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Keeping your sounds in line

May 25, 1998
by Pat McClellan

Dear Multimedia Handyman,

I am using puppetSound to cue all of my sound members -- music, sound effects and voice over announcer. Frequently, I need to cue the music and VO at the same time, but I would like to delay the VO for a second or two so that the music can start first. Is there an easy way to build in the delay?

Rick Davis

Dear Rick,

There are a couple of ways to approach this. One obvious solution is to simply insert a second or two of silence at the head of your VO tracks. Then, you can cue both members in the same script and you'll get the effect of the delay you want. While this is the simplest approach, it doesn't offer you much flexibility. Once you have inserted the silence in the track, you're stuck with that duration. Plus, if you use the same track in several places, you don't necessarily want the same delay in every instance.

My suggestion is that you create a delay object. The concept is that we'll create an object -- an entity that lives in the computer's memory -- which will count off a specified number of ticks, issue the puppetSound command, and then disappear. You can issue the call for the delay object at the same time as you puppetsound the music track.

Let's start by creating the object's parent script. Open a new script and select the blue INFO button. Select "Parent" for the type of script. In the title field, name the script "parent: delayVO". Here's what should be included in the script...


-- delayVO object
property pWhichSound, pWhichChannel, pDelayTicks ¬
  , pStartTicks
on new me, whichSound, whichChannel, delayTicks
  add the actorList me
  set pStartTicks = the ticks
  set pWhichSound = whichSound
  set pWhichChannel = whichChannel
  set pDelayTicks = delayTicks
end
on stepFrame me
  if the ticks > pStartTicks + pDelayTicks then
    puppetSound pWhichChannel, pWhichSound
    deleteOne the actorList, me
  end if        
end

The on new handler creates an instance of the object by adding a reference of the object to the actorList. The other lines in the on new handler simply store the parameters (such as the delay time and the sound member) in the object's properties -- an object's private list of stored variables. By being on the actorList, this object will automatically receive instructions to execute the on stepFrame handler everytime the movie advances to the next frame. In this way, the object will repeatedly be prompted to check to see if the specified delay has elapsed. When the time has elapsed, the puppetSound command will be issued. When this has occurred, the object will dispose of itself by removing itself from the actorList. Simple and tidy.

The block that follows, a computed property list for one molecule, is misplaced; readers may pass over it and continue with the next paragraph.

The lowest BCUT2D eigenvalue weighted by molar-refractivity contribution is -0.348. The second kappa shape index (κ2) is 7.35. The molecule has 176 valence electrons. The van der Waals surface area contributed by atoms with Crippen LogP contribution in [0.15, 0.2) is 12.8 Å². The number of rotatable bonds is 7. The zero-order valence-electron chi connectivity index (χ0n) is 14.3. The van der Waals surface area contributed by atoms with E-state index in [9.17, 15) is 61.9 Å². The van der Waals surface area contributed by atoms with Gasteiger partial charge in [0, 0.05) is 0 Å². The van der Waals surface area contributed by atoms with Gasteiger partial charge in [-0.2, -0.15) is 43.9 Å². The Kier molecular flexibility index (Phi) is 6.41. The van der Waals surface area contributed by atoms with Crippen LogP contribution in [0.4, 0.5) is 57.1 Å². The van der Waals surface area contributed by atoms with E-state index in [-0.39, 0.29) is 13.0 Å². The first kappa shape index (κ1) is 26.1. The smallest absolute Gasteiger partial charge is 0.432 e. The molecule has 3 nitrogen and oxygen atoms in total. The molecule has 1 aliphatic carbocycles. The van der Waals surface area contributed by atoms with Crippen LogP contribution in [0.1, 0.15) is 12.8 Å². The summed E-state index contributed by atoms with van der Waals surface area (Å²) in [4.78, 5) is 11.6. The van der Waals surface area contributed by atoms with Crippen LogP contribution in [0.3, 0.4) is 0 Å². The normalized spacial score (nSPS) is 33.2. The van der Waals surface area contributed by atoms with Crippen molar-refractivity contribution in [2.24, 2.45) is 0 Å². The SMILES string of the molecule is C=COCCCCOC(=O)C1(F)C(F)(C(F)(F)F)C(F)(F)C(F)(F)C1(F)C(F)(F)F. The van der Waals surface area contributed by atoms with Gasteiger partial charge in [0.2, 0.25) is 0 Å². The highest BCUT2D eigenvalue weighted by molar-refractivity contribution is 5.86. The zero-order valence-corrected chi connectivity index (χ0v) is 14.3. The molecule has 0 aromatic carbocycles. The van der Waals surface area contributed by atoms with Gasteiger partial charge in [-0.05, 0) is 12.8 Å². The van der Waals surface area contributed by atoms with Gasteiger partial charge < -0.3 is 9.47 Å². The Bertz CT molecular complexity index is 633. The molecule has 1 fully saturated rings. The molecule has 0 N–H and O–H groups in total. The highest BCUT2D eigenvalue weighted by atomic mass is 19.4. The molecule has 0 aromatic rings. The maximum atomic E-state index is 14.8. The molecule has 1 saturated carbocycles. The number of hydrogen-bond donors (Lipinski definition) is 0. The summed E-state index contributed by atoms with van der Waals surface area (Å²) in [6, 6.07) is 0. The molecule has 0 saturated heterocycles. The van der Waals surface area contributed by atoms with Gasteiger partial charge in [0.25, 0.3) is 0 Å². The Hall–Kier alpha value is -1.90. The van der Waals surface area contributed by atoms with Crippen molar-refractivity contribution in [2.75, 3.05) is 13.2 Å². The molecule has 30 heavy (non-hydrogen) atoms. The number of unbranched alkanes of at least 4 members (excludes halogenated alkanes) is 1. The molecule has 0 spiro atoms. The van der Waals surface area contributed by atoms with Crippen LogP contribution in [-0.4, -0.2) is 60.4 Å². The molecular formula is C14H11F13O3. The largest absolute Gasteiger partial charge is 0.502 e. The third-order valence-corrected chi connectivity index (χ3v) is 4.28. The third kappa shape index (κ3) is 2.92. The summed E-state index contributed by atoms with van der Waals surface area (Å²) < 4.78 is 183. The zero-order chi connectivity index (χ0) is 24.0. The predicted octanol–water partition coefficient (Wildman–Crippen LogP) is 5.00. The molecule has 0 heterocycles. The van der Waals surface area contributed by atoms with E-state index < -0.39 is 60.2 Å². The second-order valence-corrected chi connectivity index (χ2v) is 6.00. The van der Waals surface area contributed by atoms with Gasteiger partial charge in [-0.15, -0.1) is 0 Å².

Now, all we need to do is call the object. We'll do this from the same script where you puppetSound the music track. I'll assume that this happens on a button press, though it could easily be done anywhere.


on mouseUp
        puppetSound 1, "musicTrack1"
        new (script "parent: delayVO", "voTrack1", ¬
          2, 120)
end

The new command creates the object specified by script "parent: delayVO". Then, we need to pass the object the parameters in the order corresponding to the parent script: whichSound, whichChannel, and the delayTicks. In this case, I specified a sound member called "voTrack1", to be played in sound channel 2, after a delay of 120 ticks (2 seconds).

As you can see, you'll be able to use this object over and over with any sound member, played in any sound channel, with complete control over the duration of the delay. The cool thing about objects is that you can create dozens of simultaneous instances and they will never interfere with each other or get mixed up on their own parameters. With some easy modifications, you could use this delay object to control any other element of your program -- not just sound.

If you've never used objects, this is a simple example of how to get started and how they might be used in your next program.

Patrick McClellan is Director Online's co-founder. Pat is Vice President, Managing Director for Jack Morton Worldwide, a global experiential marketing company. He is responsible for the San Francisco office, which helps major technology clients to develop marketing communications programs to reach enterprise and consumer audiences.

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